Novaliq’s ocular lubricant technology offers novel benefits

November 15, 2014

Clinical study demonstrates impressive symptom relief for patients with evaporative dry eye disease

By Cheryl Guttman Krader

 

Cologne, Germany-Results of an observational study support the efficacy and safety of a novel ocular lubricant (NovaTears, Novaliq) for providing objective and subjective improvement in patients with mild-to-moderate evaporative dry eye disease (DES).

The F6H8 based product is commercially available in Europe. It is a preservative-free solution provided in a multidose container and is non-blurring.

In the observational study, 30 patients were instructed to instill the drops four times daily. They were allowed to use other artificial tears as needed and were followed for changes in signs and symptoms of their disease.

Results

The ocular lubricant was well tolerated overall, although treatment-related adverse events of stinging and burning caused three patients to withdraw from the study. Efficacy assessments showed that most patients stopped using any other artificial tears, and values for the Ocular Surface Disease Index (OSDI), Schirmer test scores, tear film breakup time (TFBUT), and corneal staining were all significantly improved, reported Philipp Steven, MD, PhD, principal investigator.

“The change in OSDI achieved with use of this novel agent was particularly remarkable as it decreased by an average of almost 30 points overall and by 40 to 80 points in some patients. In trials of other ocular lubricants, the OSDI generally changes by no more than 10 points, and in treating approximately a thousand patients annually for dry eye, I have never seen such a consistent and dramatic decrease in the OSDI,” said Dr. Steven, Department of Ophthalmology, Director Ocular Surface Group and Ocular GvHD Competence Center, University of Cologne, Germany. “Now, having expanded use of this product in my practice over the last 6 months, I can report that overall patient satisfaction is extremely high.”

Dr. Steven noted that the solution has a long residence time on the ocular surface, and that characteristic makes it attractive for use as an ocular lubricant. In contrast to oil-based drops and ointments, it has excellent spreading and wetting characteristics.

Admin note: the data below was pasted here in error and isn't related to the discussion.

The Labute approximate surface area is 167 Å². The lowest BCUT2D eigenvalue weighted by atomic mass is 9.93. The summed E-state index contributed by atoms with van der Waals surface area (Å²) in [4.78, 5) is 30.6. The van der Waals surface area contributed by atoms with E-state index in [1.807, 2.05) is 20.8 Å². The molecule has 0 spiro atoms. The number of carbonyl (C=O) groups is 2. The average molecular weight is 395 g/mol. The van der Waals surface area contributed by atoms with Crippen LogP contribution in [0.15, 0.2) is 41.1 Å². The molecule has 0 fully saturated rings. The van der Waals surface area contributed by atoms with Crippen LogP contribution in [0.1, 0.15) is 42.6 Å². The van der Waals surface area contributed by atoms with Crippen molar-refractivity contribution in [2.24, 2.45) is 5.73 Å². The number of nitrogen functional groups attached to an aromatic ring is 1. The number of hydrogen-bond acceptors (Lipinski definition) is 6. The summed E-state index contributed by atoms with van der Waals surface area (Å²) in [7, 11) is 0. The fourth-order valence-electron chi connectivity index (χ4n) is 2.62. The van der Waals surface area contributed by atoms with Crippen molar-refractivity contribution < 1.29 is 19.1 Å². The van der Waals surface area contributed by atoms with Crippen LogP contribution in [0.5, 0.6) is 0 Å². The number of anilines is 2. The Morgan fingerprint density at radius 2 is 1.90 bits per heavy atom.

“When a drop of (the ocular lubricant) is placed onto a flat surface, it rapidly spreads to form a thin film. With our analytical techniques, we have observed that it mixes immediately with the lipid layer of the tear film as it spreads on the ocular surface,” said Dr. Steven. “Patients who used (the lubricant) ocular lubricant almost universally describe experiencing a very pleasant, velvety or silk-like feeling after dosing, along with immediate relief of dry eye symptoms.”

Dr. Steven said the patient reports could be explained by reduction of mechanical stress occurring when the lid closes over the cornea during a blink. He and his colleagues are hypothesizing that the observation of improved TFBUT associated with the use of the SFA-based ocular lubricant is probably related to rearrangement of the ocular surface lipid layer.

“As the product is lipophilic, it likely interacts with the lipids that are present on the ocular surface, resulting in a positive alteration of the lipid layer,” Dr. Steven explained.

He also postulated an explanation for the significant increase in Schirmers test scores associated with use of the F6H8 ocular lubricant.

“We think that there is reduced tear film evaporation leading to a decrease in ocular surface stress and inflammation and therefore an increase in nerve-regulated tear production,” Dr. Steven said.

Tear film osmolarity was also measured in the observational study, and while it decreased, the change was not statistically significant.

“The relevance of tear film osmolarity as a measure of dry eye severity is a subject of debate,” Dr. Steven said.

 

Philipp Steven, MD, PhD

E: philipp.steven@uk-koeln.de

Dr. Steven receives research funding from Novaliq.